Effects of Lithium on Cell Growth

  • Vincent S. Gallicchio


One of the major dominant themes in cell biology is elucidating at the molecular level the mechanisms by which alterations in the external microenvironment influence the proliferation of mammalian cells. It is a well-described phenomenon that a number of agents or conditions markedly influence the rate of cellular proliferation. Hormones, serum or growth factors, when added to cultures of quiescent cells in a short period of time, all can induce a number of metabolic changes leading to the initiation of DNA synthesis and cell division (1–4). These substances are thought to act via their interaction with the cell membrane by the activation of a second signal that is transmitted into the interior of these cells (5–7). In the absence of these factors mammalian cells stop proliferating and enter a phase referred to as the resting phase of Gl/Go, only to assume proliferation when the absent agent is resupplied.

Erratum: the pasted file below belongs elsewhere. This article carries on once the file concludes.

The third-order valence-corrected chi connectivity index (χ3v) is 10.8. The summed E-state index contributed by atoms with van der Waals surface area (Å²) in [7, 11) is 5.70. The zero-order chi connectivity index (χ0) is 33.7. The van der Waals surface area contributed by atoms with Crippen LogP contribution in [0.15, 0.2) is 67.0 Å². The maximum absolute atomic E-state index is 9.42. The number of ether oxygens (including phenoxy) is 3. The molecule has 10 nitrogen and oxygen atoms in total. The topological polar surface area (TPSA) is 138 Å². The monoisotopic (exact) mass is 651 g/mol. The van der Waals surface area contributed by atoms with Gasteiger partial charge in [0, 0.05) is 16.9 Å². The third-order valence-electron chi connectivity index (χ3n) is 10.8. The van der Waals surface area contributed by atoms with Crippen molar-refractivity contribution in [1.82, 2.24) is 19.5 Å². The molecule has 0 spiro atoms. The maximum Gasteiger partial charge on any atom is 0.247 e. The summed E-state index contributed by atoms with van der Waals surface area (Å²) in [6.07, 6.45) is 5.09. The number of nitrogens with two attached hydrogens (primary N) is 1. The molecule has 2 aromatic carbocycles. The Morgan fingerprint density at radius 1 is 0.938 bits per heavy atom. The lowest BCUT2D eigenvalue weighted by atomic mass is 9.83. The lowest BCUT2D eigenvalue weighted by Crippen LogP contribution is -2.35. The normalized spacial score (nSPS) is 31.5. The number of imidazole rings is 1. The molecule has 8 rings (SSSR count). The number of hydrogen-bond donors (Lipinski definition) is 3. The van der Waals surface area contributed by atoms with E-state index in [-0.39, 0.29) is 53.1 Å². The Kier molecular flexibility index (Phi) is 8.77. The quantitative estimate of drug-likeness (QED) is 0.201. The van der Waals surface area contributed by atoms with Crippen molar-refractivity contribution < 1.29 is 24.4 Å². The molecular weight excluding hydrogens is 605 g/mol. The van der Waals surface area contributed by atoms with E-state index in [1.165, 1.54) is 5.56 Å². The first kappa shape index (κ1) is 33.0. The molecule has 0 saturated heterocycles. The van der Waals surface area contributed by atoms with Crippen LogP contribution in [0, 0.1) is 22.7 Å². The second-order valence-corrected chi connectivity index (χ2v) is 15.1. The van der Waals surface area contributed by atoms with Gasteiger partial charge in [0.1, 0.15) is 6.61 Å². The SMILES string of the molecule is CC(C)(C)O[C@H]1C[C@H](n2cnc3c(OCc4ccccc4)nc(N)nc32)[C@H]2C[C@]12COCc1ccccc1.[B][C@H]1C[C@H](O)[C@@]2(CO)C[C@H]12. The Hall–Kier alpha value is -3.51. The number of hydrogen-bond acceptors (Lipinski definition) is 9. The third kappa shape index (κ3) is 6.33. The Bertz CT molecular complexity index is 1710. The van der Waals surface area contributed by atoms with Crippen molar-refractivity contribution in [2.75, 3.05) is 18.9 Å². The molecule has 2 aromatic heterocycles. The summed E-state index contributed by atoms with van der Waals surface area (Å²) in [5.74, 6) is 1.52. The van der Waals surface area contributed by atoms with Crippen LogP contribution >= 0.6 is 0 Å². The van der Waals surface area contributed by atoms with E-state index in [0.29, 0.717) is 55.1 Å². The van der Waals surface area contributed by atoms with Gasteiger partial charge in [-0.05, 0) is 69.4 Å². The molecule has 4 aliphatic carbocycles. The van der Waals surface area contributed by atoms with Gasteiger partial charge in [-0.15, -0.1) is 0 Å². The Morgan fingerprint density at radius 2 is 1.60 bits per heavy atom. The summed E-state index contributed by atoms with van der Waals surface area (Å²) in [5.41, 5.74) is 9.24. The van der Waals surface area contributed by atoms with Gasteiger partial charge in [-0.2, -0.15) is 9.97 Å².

Growth Effect Monovalent Cation Kidney Epithelial Cell Canine Kidney Epithelial Cell High Lithium Concentration 
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© Springer-Verlag New York Inc. 1990

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  • Vincent S. Gallicchio

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